Meaningful Teaching in Special Education
People have to choose which direction they want to take their life in, whether it is to become a professional athlete or a professional educator. Regardless of what choice is made, a commitment has to be made to strive to do the best of their ability. Many have made the choice to become a special education educator. Special education educators are people who work with children and youth who have a variety of disabilities. The various types of disabilities include specific learning disabilities, speech or language impairments, mental retardation, emotional disturbances, multiple disabilities, hearing impairments, orthopedic impairments, visual impairments, autism, combined deafness and blindness, traumatic brain injury, and other health impairments (Bureau of Labor Statistics, U.S. Department of Labor, Occupational Outlook Handbook, 2008-09 Edition, Teachers—Special Education, on the Internet at http://www.bls.gov/oco/ocos070.htm (visited March 23, 2009)).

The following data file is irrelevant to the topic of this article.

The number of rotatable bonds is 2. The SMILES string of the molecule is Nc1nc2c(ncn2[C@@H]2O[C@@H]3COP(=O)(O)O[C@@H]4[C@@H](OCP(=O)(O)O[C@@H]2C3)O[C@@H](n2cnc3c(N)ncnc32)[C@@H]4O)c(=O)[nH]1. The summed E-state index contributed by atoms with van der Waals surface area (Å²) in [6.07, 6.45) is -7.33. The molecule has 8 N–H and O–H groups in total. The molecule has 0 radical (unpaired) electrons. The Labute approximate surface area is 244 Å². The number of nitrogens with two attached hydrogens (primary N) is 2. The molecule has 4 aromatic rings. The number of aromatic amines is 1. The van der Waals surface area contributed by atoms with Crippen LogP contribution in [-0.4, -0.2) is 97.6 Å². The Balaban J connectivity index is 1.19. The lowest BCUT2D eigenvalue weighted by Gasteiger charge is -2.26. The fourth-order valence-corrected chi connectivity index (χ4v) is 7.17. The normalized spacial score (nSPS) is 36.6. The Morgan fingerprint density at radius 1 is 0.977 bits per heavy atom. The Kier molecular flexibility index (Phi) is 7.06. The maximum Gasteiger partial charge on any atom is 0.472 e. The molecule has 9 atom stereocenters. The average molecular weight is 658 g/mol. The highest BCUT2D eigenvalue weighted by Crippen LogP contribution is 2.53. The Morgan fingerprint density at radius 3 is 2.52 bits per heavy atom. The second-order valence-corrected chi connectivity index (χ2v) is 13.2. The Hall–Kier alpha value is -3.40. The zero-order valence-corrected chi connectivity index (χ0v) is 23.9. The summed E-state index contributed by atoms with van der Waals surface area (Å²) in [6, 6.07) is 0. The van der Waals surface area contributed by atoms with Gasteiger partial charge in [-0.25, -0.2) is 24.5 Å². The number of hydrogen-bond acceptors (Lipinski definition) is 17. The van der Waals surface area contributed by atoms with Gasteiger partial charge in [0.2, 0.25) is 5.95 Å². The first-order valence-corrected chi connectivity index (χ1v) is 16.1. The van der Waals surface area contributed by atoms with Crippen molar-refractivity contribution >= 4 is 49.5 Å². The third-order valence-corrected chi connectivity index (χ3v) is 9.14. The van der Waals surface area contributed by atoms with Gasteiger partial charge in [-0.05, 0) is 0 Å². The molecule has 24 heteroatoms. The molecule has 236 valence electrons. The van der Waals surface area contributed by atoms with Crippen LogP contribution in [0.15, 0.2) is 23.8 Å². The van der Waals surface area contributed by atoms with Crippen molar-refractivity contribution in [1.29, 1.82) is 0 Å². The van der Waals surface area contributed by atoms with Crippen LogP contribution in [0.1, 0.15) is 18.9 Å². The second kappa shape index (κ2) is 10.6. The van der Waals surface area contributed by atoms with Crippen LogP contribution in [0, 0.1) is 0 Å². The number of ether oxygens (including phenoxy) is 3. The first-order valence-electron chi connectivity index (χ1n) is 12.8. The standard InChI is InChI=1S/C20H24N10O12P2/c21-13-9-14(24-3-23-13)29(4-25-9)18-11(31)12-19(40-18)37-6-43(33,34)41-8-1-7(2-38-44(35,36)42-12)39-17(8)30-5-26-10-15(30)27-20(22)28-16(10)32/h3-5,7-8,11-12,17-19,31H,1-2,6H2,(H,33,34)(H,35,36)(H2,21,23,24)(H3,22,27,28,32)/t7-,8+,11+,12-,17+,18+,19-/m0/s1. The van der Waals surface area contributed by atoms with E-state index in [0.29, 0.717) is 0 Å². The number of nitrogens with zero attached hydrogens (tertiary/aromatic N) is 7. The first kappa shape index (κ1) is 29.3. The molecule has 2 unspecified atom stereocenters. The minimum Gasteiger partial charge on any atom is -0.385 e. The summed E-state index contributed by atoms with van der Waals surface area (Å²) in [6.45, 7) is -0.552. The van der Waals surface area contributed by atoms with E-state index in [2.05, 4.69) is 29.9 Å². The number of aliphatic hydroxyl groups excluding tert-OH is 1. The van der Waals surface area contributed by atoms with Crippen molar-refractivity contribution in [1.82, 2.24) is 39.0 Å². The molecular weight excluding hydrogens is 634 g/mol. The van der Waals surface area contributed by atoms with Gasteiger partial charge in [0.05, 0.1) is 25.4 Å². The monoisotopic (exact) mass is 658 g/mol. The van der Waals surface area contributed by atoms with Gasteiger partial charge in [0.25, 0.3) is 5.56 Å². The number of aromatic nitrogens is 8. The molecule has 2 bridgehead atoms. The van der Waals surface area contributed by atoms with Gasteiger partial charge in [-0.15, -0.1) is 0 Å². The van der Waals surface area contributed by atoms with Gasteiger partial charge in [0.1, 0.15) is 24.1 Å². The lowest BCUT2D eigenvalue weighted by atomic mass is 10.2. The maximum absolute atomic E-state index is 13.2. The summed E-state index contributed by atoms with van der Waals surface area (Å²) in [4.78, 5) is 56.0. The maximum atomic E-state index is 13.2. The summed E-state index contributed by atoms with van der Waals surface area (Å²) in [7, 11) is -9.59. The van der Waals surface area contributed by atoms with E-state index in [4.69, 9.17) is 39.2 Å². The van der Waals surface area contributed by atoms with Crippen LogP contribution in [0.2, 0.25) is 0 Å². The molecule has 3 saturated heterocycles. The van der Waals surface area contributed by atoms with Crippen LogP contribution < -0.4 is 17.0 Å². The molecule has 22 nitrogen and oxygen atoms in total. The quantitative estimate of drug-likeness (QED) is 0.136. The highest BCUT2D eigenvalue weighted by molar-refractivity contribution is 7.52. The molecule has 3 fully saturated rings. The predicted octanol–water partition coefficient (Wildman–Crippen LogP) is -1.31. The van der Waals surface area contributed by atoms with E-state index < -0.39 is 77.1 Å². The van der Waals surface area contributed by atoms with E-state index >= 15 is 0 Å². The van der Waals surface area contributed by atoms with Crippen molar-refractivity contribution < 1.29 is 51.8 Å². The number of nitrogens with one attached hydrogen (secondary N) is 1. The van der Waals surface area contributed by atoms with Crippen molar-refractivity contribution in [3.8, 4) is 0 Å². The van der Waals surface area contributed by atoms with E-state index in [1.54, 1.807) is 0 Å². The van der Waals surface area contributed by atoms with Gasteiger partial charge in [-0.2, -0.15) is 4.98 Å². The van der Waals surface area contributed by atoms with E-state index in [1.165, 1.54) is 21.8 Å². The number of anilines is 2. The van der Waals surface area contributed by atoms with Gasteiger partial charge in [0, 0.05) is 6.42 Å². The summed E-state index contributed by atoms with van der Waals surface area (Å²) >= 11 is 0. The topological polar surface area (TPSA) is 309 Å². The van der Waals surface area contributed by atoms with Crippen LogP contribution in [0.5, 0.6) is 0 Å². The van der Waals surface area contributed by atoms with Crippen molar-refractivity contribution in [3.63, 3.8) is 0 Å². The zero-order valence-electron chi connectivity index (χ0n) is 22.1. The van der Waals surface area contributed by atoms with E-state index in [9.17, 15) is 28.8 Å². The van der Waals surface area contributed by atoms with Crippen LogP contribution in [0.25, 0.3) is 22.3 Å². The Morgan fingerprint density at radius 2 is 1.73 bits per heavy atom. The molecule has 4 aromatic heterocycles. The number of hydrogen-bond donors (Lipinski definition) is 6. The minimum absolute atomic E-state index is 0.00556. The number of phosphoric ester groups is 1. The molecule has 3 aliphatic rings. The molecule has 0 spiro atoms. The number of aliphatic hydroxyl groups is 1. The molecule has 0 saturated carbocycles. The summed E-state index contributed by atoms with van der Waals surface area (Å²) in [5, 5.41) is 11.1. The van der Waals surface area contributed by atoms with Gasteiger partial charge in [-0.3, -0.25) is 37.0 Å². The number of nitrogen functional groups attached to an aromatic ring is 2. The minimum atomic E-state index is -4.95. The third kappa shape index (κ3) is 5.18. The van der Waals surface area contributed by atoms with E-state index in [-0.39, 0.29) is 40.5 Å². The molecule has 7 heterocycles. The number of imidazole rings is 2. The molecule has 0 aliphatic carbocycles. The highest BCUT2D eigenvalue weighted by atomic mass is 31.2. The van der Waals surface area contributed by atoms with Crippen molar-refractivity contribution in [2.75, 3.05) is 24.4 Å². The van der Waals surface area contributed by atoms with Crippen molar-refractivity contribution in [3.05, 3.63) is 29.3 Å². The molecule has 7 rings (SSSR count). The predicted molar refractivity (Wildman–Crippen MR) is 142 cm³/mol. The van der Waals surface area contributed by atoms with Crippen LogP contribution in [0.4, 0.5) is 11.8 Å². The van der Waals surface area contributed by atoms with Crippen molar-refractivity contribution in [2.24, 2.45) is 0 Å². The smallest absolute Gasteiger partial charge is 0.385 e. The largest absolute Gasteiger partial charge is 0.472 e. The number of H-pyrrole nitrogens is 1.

There are two different types of special education classrooms: inclusive- which special education students are mainstreamed with the general education population and self-contained- which contains only special education students. There seems to be a common factor when it comes to becoming a special education educator, love. You not only need to love your job, but love who you work with, the children. When I interviewed Marcia Rector, self-contained special education educator for Sacaton Elementary School, she described the love she has for her students. She stated, “when I see the smile on their face when they finally achieve their goal, which can be as simple as tying their shoes, that is the reason why I am anxious to come to work every single day.” She has taught special education for over twenty years. She has had her share of challenges but no matter how hard it may seem, seeing the look on the students face when they finally achieve their goal is...
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